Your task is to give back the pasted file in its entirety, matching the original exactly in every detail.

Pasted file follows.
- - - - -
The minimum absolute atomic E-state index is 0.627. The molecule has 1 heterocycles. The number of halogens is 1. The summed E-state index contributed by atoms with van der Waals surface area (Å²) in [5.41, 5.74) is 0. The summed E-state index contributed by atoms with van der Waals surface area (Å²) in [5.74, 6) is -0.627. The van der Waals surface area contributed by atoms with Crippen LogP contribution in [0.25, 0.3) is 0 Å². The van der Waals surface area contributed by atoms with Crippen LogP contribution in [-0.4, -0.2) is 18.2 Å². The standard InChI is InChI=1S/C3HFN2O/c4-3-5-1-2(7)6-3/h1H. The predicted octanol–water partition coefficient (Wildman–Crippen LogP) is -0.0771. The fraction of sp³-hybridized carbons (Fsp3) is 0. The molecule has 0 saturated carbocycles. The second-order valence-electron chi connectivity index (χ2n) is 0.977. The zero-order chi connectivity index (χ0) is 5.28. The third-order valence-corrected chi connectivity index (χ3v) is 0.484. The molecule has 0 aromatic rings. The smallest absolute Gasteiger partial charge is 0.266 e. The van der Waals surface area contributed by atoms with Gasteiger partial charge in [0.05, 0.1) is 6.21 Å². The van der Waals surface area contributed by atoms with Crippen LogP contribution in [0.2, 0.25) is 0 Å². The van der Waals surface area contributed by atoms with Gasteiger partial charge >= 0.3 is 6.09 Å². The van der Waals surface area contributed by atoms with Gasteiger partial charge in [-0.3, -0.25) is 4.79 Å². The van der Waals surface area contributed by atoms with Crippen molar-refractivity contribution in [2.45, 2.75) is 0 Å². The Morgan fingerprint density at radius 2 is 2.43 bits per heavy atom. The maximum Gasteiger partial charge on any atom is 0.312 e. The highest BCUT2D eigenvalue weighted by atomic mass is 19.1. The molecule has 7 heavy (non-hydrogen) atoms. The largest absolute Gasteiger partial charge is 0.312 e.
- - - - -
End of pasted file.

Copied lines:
The minimum absolute atomic E-state index is 0.627. The molecule has 1 heterocycles. The number of halogens is 1. The summed E-state index contributed by atoms with van der Waals surface area (Å²) in [5.41, 5.74) is 0. The summed E-state index contributed by atoms with van der Waals surface area (Å²) in [5.74, 6) is -0.627. The van der Waals surface area contributed by atoms with Crippen LogP contribution in [0.25, 0.3) is 0 Å². The van der Waals surface area contributed by atoms with Crippen LogP contribution in [-0.4, -0.2) is 18.2 Å². The standard InChI is InChI=1S/C3HFN2O/c4-3-5-1-2(7)6-3/h1H. The predicted octanol–water partition coefficient (Wildman–Crippen LogP) is -0.0771. The fraction of sp³-hybridized carbons (Fsp3) is 0. The molecule has 0 saturated carbocycles. The second-order valence-electron chi connectivity index (χ2n) is 0.977. The zero-order chi connectivity index (χ0) is 5.28. The third-order valence-corrected chi connectivity index (χ3v) is 0.484. The molecule has 0 aromatic rings. The smallest absolute Gasteiger partial charge is 0.266 e. The van der Waals surface area contributed by atoms with Gasteiger partial charge in [0.05, 0.1) is 6.21 Å². The van der Waals surface area contributed by atoms with Crippen LogP contribution in [0.2, 0.25) is 0 Å². The van der Waals surface area contributed by atoms with Gasteiger partial charge >= 0.3 is 6.09 Å². The van der Waals surface area contributed by atoms with Gasteiger partial charge in [-0.3, -0.25) is 4.79 Å². The van der Waals surface area contributed by atoms with Crippen molar-refractivity contribution in [2.45, 2.75) is 0 Å². The Morgan fingerprint density at radius 2 is 2.43 bits per heavy atom. The maximum Gasteiger partial charge on any atom is 0.312 e. The highest BCUT2D eigenvalue weighted by atomic mass is 19.1. The molecule has 7 heavy (non-hydrogen) atoms. The largest absolute Gasteiger partial charge is 0.312 e.